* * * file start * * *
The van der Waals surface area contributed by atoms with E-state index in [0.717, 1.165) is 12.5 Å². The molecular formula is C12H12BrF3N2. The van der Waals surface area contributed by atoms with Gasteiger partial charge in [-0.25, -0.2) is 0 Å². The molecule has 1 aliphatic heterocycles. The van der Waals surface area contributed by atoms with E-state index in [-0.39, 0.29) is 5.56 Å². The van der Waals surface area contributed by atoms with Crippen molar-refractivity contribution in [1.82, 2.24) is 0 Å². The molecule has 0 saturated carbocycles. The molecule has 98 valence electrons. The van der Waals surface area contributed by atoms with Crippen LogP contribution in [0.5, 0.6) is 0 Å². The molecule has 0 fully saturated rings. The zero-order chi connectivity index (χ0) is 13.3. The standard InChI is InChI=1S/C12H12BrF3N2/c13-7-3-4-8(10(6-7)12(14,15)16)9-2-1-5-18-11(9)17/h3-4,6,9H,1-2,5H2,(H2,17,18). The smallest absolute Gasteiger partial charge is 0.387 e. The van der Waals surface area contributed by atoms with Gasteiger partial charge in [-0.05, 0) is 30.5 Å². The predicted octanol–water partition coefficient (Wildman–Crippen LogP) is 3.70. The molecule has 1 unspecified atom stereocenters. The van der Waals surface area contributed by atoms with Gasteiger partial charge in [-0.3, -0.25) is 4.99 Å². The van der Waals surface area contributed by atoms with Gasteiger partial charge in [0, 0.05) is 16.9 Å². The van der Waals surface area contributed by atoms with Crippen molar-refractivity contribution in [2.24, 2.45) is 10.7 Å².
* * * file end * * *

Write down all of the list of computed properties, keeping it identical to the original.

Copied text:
The van der Waals surface area contributed by atoms with E-state index in [0.717, 1.165) is 12.5 Å². The molecular formula is C12H12BrF3N2. The van der Waals surface area contributed by atoms with Gasteiger partial charge in [-0.25, -0.2) is 0 Å². The molecule has 1 aliphatic heterocycles. The van der Waals surface area contributed by atoms with E-state index in [-0.39, 0.29) is 5.56 Å². The van der Waals surface area contributed by atoms with Crippen molar-refractivity contribution in [1.82, 2.24) is 0 Å². The molecule has 0 saturated carbocycles. The molecule has 98 valence electrons. The van der Waals surface area contributed by atoms with Crippen LogP contribution in [0.5, 0.6) is 0 Å². The molecule has 0 fully saturated rings. The zero-order chi connectivity index (χ0) is 13.3. The standard InChI is InChI=1S/C12H12BrF3N2/c13-7-3-4-8(10(6-7)12(14,15)16)9-2-1-5-18-11(9)17/h3-4,6,9H,1-2,5H2,(H2,17,18). The smallest absolute Gasteiger partial charge is 0.387 e. The van der Waals surface area contributed by atoms with Gasteiger partial charge in [-0.05, 0) is 30.5 Å². The predicted octanol–water partition coefficient (Wildman–Crippen LogP) is 3.70. The molecule has 1 unspecified atom stereocenters. The van der Waals surface area contributed by atoms with Gasteiger partial charge in [-0.3, -0.25) is 4.99 Å². The van der Waals surface area contributed by atoms with Gasteiger partial charge in [0, 0.05) is 16.9 Å². The van der Waals surface area contributed by atoms with Crippen molar-refractivity contribution in [2.24, 2.45) is 10.7 Å².